VicRoads assesses the potential air quality impacts for all significant road projects and manages plant and equipment to minimise dust during construction.
Emissions from motor vehicle operations on major roads can lead to higher concentrations of certain air pollutants, in comparison with overall urban background levels.
New road projects or major changes to existing roads have the potential to cause adverse air quality impacts. This can be as a result of increased traffic volumes and/or changes to road alignments which result in decreased distances between vehicles and residential dwellings or other sensitive uses.
Each road project is required to assess the influence of traffic generated emissions on the near-road environment, taking into account meteorology and traffic type, volume and speed. An assessment of the predicted air quality is undertaken using the principles and clauses stipulated in the State Environment Protection Policy (Air Quality Management) (SEPP (AQM)).
Adverse air quality impacts are not anticipated where the road project involves low traffic volumes and/or large distances between the road and the nearest sensitive receptor.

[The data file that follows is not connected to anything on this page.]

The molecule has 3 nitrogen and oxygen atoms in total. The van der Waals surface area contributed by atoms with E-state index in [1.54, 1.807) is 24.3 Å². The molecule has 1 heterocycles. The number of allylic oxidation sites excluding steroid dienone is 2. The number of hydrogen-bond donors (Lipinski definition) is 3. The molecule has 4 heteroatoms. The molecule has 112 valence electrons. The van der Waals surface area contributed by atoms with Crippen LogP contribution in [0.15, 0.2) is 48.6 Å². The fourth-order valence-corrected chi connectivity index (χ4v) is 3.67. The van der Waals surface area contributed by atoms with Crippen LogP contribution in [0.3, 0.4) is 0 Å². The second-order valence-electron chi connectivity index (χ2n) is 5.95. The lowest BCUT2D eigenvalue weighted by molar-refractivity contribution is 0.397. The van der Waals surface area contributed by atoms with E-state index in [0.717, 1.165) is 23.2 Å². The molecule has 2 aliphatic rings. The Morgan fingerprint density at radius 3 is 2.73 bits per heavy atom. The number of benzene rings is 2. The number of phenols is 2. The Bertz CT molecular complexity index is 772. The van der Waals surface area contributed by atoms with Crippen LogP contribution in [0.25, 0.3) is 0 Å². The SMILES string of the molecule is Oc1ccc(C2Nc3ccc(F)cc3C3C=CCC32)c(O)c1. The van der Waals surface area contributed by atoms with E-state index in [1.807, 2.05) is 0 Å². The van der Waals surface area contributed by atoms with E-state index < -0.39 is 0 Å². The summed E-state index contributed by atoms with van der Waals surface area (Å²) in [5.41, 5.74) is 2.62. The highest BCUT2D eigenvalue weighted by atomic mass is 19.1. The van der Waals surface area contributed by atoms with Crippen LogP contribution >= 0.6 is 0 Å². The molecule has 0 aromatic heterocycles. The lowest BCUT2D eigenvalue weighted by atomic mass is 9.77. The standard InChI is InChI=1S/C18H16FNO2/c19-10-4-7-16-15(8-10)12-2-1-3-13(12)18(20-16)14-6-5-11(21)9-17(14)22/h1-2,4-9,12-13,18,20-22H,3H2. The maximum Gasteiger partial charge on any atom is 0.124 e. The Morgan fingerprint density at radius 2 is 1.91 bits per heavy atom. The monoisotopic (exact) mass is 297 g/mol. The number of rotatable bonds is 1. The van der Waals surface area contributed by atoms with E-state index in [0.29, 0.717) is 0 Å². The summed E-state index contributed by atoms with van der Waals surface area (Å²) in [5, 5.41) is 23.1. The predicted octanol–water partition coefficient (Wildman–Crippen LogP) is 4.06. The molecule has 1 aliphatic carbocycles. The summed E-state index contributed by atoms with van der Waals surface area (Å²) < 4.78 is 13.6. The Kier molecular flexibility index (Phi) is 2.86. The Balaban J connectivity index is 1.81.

Air quality screening tool
VicRoads, in consultation with the Environment Protection Agency (EPA), has developed the “VicRoads Air Quality Screening Tool” (AQST) and guidelines for its use. This enables Planners and Project Engineers to assess compliance against the SEPP (AQM) criteria using a worst case approach.
Results from the AQST are used to determine whether the air quality component of the project is satisfied, or alternatively whether a detailed air quality impact assessment is warranted.
During construction, plant and equipment must be managed to ensure that dusts generated will not:
- create a hazard or nuisance to the public
- disperse from the site or across roadways
- interfere with crops, stock or dust-sensitive receptors.
Compliance with limits set by EPA is verified by dust monitoring. Proactive management of project sites is undertaken using various dust suppression techniques, including the need to limit operations where wind conditions might create adverse health issues or safety concerns.